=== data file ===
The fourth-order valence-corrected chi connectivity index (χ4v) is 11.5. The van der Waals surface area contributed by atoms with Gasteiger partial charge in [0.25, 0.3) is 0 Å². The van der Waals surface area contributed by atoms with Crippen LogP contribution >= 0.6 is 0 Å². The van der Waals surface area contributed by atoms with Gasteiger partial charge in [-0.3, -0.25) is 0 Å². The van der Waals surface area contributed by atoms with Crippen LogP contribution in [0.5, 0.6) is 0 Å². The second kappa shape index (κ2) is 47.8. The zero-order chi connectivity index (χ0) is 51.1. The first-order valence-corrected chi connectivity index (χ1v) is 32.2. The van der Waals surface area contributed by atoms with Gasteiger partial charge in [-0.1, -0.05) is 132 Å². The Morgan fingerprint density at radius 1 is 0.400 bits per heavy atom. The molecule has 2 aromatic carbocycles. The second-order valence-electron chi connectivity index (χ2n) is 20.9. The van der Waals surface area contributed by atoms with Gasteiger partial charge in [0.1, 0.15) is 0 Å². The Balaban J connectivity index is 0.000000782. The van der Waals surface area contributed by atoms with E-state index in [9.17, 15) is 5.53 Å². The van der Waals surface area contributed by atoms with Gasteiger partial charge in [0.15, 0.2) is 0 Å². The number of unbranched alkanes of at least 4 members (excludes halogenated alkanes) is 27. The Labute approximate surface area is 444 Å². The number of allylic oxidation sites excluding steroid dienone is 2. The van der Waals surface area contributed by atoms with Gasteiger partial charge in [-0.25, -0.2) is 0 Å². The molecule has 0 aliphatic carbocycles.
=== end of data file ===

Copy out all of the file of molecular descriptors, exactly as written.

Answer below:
The fourth-order valence-corrected chi connectivity index (χ4v) is 11.5. The van der Waals surface area contributed by atoms with Gasteiger partial charge in [0.25, 0.3) is 0 Å². The van der Waals surface area contributed by atoms with Crippen LogP contribution >= 0.6 is 0 Å². The van der Waals surface area contributed by atoms with Gasteiger partial charge in [-0.3, -0.25) is 0 Å². The van der Waals surface area contributed by atoms with Crippen LogP contribution in [0.5, 0.6) is 0 Å². The second kappa shape index (κ2) is 47.8. The zero-order chi connectivity index (χ0) is 51.1. The first-order valence-corrected chi connectivity index (χ1v) is 32.2. The van der Waals surface area contributed by atoms with Gasteiger partial charge in [-0.1, -0.05) is 132 Å². The Morgan fingerprint density at radius 1 is 0.400 bits per heavy atom. The molecule has 2 aromatic carbocycles. The second-order valence-electron chi connectivity index (χ2n) is 20.9. The van der Waals surface area contributed by atoms with Gasteiger partial charge in [0.1, 0.15) is 0 Å². The Balaban J connectivity index is 0.000000782. The van der Waals surface area contributed by atoms with E-state index in [9.17, 15) is 5.53 Å². The van der Waals surface area contributed by atoms with Gasteiger partial charge in [0.15, 0.2) is 0 Å². The number of unbranched alkanes of at least 4 members (excludes halogenated alkanes) is 27. The Labute approximate surface area is 444 Å². The number of allylic oxidation sites excluding steroid dienone is 2. The van der Waals surface area contributed by atoms with Gasteiger partial charge in [-0.25, -0.2) is 0 Å². The molecule has 0 aliphatic carbocycles.